With Williams at the helm, the relationship between the coach’s office and the hockey operations side is as symbiotic as it’s been in Davidson’s tenure in Everett.

“I think it’s important that we’re always on the same page,” Williams said. “If there is a disconnect between a GM and coach, it’s probably disastrous. It’s important that him and I keep a good rapport. We don’t have to agree on everything, that’s probably not healthy, either; we have to have our opinions on things. But at the end of the day, he’s my boss, but he’s also a great friend and mentor.”

In his first two seasons in Everett, Williams has shown a knack for unlocking the potential of players who were not highly regarded in hockey circles during the Constantine era. Williams harps on defense, like any coach, but offensively provides his players the freedom to be creative and make plays in the offensive zone.

“What we try and make them understand is that we want the playmaking, we want the creativity, but we also have to know when and where we’re doing it,” Williams said. “You have to let them have instincts, you have to let players play their game, because to me, what fun is that? You have to let them go.”

Patrick Bajkov scored 100 points in his first season under Williams. Matt Fonteyne’s point total nearly doubled from 47 to 88, and Dewar’s jumped from 30 to 68. As Dewar’s point total rose, so did his stock on NHL draft boards. After being passed over in his first year of draft eligibility, Dewar was picked in the third round of the 2018 draft by the Minnesota Wild.

All of Everett’s overagers from Williams’ first year at the helm earned pro contracts and three players were drafted — Dewar, Sutter and Wyatte Wylie.

The players who lived through both eras are grateful for what they learned early in their careers under Constantine, but understand what it meant for their futures when Williams took over.

“I think what (Kevin Constantine) did a good job of is getting us accustomed to the pro way as far as the defensive zone and preparing us that way. I think KC was huge for us in those first few years when we were super young,” Fonteyne said. “After we got that defensive base that got incorporated into our game, it was huge when Willy came and allowed us to be free and use our creativity and showcase our abilities. I think it paid off big time, especially for myself, (Bajkov) and (Kevin) Davis earning professional contracts at the end of the season. I don’t think that’s something we really had on our radar. We were just looking forward to having good 20-year-old seasons.

“I think it just goes to show he helped us in a ton of aspects in our game. We wouldn’t be able to get to where we got to without him.”

The future

The Canadian Hockey League — which includes the WHL, the Ontario Hockey League and the Quebec Major Junior Hockey League — is a breeding ground for professional coaches. Like his players, Williams would like to rise as far as he can.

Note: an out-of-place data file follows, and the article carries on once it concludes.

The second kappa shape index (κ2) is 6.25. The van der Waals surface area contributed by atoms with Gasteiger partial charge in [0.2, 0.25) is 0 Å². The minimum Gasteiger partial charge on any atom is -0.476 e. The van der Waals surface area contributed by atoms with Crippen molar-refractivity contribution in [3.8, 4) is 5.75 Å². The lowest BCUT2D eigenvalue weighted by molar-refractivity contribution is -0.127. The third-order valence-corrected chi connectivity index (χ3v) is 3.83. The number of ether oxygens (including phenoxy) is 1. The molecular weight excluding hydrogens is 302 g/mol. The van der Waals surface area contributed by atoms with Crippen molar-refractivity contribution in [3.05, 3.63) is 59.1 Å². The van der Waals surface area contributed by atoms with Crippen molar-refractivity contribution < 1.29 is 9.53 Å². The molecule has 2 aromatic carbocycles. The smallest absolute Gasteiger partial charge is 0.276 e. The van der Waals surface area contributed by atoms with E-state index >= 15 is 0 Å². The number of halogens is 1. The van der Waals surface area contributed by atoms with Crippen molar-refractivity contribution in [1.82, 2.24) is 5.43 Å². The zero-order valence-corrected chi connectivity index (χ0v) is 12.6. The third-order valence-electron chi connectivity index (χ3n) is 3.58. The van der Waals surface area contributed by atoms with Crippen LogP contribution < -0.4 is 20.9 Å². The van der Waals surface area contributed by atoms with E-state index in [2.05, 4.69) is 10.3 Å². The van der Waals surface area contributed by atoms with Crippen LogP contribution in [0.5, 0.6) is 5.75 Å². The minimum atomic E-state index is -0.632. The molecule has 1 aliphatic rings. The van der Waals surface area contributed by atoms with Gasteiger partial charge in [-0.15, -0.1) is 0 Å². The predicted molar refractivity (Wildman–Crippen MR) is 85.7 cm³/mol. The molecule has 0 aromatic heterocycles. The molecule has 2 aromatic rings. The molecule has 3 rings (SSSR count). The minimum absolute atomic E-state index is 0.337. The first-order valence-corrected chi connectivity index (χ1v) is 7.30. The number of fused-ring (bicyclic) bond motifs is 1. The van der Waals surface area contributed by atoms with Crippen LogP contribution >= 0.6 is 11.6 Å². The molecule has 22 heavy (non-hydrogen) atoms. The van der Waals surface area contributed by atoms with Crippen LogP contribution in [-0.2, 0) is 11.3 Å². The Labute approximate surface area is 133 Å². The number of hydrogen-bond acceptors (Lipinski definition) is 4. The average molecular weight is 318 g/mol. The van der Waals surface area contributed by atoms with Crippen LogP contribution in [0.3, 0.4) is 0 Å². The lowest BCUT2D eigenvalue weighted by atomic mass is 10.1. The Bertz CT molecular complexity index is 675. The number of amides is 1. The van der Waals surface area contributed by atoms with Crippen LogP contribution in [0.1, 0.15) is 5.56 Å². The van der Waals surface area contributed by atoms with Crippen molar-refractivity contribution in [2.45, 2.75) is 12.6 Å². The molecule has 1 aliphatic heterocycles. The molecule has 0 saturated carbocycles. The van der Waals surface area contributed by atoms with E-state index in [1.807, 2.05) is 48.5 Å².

“I think, like your players, you want to get to the highest level,” Williams said. “You want to coach in the NHL. That’s the one draw that brought me to this league is how well it produces players in the NHL and coaches in the NHL.”

After two division titles, Williams, who turned 40 in August, appears to be the right track.

Hockey Canada took notice last year. Williams was named the head coach of Canada’s U-17 black team that competed at the world championships in 2018. This past summer, Williams was an assistant coach for Canada’s Hlinka-Gretzky team at the U-18 world championships in the Czech Republic, where the Maple Leaf claimed a silver medal.

For now, though, he’s far from restless in Everett. He lives year-around in Lake Stevens with his wife, Hollie, and his two daughters, Elyse and Emerson.

“My kids asked me this past summer, ‘We’re not moving, are we?’” Williams said. “Unfortunately in the coaching world, you move all around. But right now, I’m pretty content here.”

As for Davidson? He’s not as spry and as trendy of a name as Williams, but his passion for the game is just as vigorous. Davidson is in the final year of his contract, but he’s harboring no thoughts of retiring.

What can Williams and Davidson build together in the upcoming season?

Everett will field a relatively young lineup in 2019-2020. As of Thursday, Everett had nine rookies on its roster, four of them 16-year-olds. But Everett returns an experienced defensive corps, led by defensemen Wylie and Gianni Fairbrother, and reigning Western Conference Goaltender of the Year Dustin Wolf.

Everett’s shipped away a great deal of assets over the past five years and could be due to restock the cupboard and move forward with a relatively young group. But, as recent history has proven, there may be more to the current group of players than first meets the eye.

“The group before has left another brick in the house, now it’s up to us to keep building off it and making that foundation stronger,” Williams said. “It’s going to be a challenge this year, but every year has given that challenge.

“As coaches, you want the challenge. You live to prove people wrong or right.”